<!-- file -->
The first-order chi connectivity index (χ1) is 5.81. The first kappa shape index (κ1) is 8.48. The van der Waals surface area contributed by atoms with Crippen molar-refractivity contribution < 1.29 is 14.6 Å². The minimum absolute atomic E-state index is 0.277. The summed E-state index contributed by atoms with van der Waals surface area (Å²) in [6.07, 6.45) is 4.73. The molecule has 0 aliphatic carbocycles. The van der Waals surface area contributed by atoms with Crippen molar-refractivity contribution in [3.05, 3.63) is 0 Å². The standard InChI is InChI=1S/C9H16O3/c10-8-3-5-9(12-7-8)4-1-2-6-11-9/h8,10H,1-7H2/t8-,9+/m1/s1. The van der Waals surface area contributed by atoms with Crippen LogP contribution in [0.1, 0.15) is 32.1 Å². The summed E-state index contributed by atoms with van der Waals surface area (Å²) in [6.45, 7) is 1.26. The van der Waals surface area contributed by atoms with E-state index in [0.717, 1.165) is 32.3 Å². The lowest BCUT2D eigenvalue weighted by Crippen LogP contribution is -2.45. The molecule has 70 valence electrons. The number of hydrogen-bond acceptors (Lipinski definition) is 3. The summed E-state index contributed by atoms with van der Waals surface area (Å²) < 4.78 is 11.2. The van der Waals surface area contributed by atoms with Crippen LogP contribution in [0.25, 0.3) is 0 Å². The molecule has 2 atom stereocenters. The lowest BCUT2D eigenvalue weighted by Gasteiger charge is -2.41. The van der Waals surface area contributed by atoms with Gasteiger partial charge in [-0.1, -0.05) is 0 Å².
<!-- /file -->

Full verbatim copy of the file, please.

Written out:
The first-order chi connectivity index (χ1) is 5.81. The first kappa shape index (κ1) is 8.48. The van der Waals surface area contributed by atoms with Crippen molar-refractivity contribution < 1.29 is 14.6 Å². The minimum absolute atomic E-state index is 0.277. The summed E-state index contributed by atoms with van der Waals surface area (Å²) in [6.07, 6.45) is 4.73. The molecule has 0 aliphatic carbocycles. The van der Waals surface area contributed by atoms with Crippen molar-refractivity contribution in [3.05, 3.63) is 0 Å². The standard InChI is InChI=1S/C9H16O3/c10-8-3-5-9(12-7-8)4-1-2-6-11-9/h8,10H,1-7H2/t8-,9+/m1/s1. The van der Waals surface area contributed by atoms with Crippen LogP contribution in [0.1, 0.15) is 32.1 Å². The summed E-state index contributed by atoms with van der Waals surface area (Å²) in [6.45, 7) is 1.26. The van der Waals surface area contributed by atoms with E-state index in [0.717, 1.165) is 32.3 Å². The lowest BCUT2D eigenvalue weighted by Crippen LogP contribution is -2.45. The molecule has 70 valence electrons. The number of hydrogen-bond acceptors (Lipinski definition) is 3. The summed E-state index contributed by atoms with van der Waals surface area (Å²) < 4.78 is 11.2. The van der Waals surface area contributed by atoms with Crippen LogP contribution in [0.25, 0.3) is 0 Å². The molecule has 2 atom stereocenters. The lowest BCUT2D eigenvalue weighted by Gasteiger charge is -2.41. The van der Waals surface area contributed by atoms with Gasteiger partial charge in [-0.1, -0.05) is 0 Å².